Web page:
any update on the after effects of the farmer's strike

#1
I have been out of touch for awhile but was shocked to read some of cousins request on what I can bring them back from my travels. Some wanted milk, others were asking for bread and others (mostly the boys) were asking for meat. First, I thought it a prank just to crowd my inbox and maybe awaken me to the fact that I had made the error or asking... what they might want me to bring them from my travels outside of BsAs ( been gone for sometime). I have heard about the strike and how the cacerolazos are out en force a few days back...has things gotten better or should I really bring organic Omega3 eggs, milk and some sort of meat with me. Just wanted to know if the emails I have been getting have some validity to them...still....I am sure things have been slowly getting back to normal both grocery shelf stocks and prices, right? Hope springs eternal, as they say.
 
#2
Not to worry. If you can´t get a certain cut of meat one place, you can get it somewhere else. Same for vegetables, etc.
Nobody died of hunger because of the farmers´ strike. People were dying before and after for other reasons. When a government´s main worry is avoiding any hard-working person or business to make "TOO MUCH" profit, then we are staring at Communism straight in the eye!! And communism equals hunger and poverty. If not who would they "represent"?
All that these governments do is create MORE poverty and hunger so as to get more votes each time around. They do this by additionally stupidizing those poor to prevent them from realizing it´s the Government itself making and keeping them poor. And they actually believe this is the meaning of "Democracy"!!
 

ghost

Registered
#3
Joe
Unfortunately what you say is so dead on right. I'm sure you will be beaten up for speaking the cold hard truth. But you see Argentina as it is. This is not Democracy.
 
#5
I like to think of it as Superpancho Hell....
Whenever I get excited at a new place opening in my barrio (border of constitucion and monserrat) it turns out to be yet another kiosko/fast-food joint. I think the government is trying to quash entrepreneurism with all its bureaucracy and taxation and - around here, anyway - this class of monotributo business has become the Argentine equivalent of the American Dream.
 
#6
I'm waiting for the "workers' paradise" contingent to jump all over BA Joe. Don't you know that any tax is a good tax?
Imagine a country that in the 19th century built itself on agricultural exports to be the 5th (?) largest economy in the world, and now imposes a (what is it? 45%) tax on agricultural exports. Talk about cutting off your own pecker. Can anyone please help these wonderful people?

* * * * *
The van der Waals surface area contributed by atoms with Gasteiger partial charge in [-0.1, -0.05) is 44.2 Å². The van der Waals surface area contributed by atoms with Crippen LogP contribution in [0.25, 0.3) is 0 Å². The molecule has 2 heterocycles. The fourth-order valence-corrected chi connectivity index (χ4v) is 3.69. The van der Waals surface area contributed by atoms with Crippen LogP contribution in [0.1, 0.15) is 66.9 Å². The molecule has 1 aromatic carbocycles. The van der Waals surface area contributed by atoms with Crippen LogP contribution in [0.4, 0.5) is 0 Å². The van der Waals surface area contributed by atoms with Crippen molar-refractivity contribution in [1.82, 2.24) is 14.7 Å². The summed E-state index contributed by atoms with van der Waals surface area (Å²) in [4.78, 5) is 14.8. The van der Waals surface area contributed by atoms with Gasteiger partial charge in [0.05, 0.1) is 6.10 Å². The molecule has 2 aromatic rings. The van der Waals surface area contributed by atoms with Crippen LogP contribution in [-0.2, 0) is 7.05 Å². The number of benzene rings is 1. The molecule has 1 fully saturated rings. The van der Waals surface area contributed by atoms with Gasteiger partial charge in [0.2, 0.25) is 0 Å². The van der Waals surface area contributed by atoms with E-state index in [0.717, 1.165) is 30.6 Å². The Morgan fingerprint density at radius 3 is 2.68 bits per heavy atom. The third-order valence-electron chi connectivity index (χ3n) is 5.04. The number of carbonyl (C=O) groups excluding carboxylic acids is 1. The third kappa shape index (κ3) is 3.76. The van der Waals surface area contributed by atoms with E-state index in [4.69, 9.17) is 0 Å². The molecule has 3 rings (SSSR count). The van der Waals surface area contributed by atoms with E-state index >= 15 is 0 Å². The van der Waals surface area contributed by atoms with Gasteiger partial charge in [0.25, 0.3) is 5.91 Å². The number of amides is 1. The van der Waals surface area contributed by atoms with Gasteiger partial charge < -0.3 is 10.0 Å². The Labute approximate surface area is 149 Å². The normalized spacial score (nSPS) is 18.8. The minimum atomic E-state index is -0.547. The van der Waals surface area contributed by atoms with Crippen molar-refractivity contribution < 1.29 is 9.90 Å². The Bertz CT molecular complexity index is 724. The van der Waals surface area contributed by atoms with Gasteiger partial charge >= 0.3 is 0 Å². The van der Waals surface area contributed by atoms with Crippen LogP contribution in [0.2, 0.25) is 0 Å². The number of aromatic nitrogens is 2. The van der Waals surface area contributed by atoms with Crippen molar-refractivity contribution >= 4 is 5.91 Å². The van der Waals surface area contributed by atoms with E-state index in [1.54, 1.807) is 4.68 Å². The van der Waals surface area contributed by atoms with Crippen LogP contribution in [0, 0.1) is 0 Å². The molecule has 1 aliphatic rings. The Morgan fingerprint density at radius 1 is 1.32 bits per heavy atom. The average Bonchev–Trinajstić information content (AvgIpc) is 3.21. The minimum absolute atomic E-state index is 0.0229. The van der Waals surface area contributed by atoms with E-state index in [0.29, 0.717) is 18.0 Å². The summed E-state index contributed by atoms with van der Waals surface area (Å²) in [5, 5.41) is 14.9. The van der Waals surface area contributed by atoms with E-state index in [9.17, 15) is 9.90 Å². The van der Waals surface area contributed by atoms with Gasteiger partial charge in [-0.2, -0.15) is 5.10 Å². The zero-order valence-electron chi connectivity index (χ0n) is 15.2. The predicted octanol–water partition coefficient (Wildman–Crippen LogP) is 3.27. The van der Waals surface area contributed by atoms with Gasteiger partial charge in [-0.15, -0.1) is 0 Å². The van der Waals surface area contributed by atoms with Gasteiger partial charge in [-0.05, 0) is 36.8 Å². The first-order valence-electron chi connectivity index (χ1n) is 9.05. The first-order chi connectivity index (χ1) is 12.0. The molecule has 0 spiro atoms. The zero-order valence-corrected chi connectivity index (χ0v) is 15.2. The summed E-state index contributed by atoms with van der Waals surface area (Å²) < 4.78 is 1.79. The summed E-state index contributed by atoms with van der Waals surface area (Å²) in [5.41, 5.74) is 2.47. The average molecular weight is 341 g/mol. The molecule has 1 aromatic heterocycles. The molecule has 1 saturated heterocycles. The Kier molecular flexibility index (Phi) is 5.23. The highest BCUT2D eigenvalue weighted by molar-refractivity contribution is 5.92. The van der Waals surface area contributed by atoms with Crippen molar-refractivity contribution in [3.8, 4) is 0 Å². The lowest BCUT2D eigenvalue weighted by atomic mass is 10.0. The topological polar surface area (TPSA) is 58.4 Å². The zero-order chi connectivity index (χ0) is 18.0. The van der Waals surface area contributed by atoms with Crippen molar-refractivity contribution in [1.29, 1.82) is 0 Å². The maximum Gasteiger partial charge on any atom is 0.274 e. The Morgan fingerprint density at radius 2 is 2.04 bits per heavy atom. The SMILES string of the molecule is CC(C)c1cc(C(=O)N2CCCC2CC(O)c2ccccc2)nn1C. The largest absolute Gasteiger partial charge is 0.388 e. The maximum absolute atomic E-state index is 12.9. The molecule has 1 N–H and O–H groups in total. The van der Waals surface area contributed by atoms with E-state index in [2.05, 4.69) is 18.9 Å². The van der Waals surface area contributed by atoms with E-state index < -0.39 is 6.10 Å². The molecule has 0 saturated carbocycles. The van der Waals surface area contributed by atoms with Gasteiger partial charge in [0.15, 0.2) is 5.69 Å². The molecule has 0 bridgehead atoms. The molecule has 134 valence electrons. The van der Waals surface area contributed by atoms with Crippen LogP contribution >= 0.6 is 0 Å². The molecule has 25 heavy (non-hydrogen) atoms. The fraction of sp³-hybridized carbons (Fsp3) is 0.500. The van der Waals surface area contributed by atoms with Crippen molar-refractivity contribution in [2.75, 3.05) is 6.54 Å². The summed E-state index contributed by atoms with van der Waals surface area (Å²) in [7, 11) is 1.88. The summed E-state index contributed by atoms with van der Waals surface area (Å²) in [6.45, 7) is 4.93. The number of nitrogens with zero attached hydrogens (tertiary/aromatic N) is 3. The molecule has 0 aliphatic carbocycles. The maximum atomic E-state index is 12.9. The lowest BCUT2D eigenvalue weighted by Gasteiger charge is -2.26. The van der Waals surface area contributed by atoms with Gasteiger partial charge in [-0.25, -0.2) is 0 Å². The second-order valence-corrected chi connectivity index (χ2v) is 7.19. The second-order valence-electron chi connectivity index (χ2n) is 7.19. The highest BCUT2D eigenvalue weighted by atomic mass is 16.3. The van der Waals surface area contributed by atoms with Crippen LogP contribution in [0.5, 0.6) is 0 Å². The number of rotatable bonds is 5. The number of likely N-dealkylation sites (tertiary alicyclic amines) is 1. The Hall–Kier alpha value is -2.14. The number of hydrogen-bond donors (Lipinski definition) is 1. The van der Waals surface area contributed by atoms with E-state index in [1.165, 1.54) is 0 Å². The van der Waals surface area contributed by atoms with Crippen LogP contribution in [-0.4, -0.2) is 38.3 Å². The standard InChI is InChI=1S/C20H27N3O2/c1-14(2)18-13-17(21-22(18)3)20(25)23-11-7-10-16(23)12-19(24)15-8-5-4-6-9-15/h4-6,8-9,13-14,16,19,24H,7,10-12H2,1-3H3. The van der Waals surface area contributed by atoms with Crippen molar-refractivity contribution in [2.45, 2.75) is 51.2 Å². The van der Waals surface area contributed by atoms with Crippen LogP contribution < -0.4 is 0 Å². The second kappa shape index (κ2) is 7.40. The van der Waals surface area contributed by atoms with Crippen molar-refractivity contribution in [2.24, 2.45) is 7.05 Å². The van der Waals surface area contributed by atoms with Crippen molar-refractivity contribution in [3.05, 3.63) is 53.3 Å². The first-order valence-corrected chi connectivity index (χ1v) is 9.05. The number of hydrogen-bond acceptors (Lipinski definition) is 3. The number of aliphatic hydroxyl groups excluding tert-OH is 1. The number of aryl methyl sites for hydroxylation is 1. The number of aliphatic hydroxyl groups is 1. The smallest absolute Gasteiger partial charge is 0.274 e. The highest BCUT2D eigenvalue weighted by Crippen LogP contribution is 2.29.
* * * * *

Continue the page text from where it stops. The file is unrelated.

Smith
 
#7
I wouldn't phrase the critique quite as Smith does, but it is valid. Additionally, we could note that public education in Argentina was at one time the best that could be found south of the Rio Grande del Norte and industrial raw materials more abundant, varied, and accessible than in almost any country outside western Europe: ideal ingredients (educated work force, necessary materials, inexpensive land), in short, to make an industrial giant. And what happened? Brazil -- Brazil! -- surpassed its better-educated, better-equipped neighbor to the South as the industrial powerhouse of Latin America. Talk about the world turned on its head!
So, then, how could this have happened? Well, the answer to that, we all pretty much know . . . .
What a diatribe! I should add that I'm genuinely fond of both Argentina and its people. If only the government could be reformed.
 
#8
BAJoe, your words spoke the truth. There were and are still people that live with hunger even long before the recent storm of strikes.
30 days have started ticking away and will go by fast, and then after that - what? I hope a resolution and a binding agreement between the 2 parties is hashed out and signed fairly soon or we are back to square one, yet again. I am hopeful....
 

Matty

Active Member
#10
Is another strike inevitable now that the planned May26th '08 meeting was cancelled? Is this getting petty between the 2 parties or is it mostly politics over economics really. I had seen some people from the city that went to yesterday's Rosario rally, relatives or were farmers themselves, at one time.
No need to worry still. I am sure the shelves will be well stocked still. Just checking if anyone else is following this little bit of news.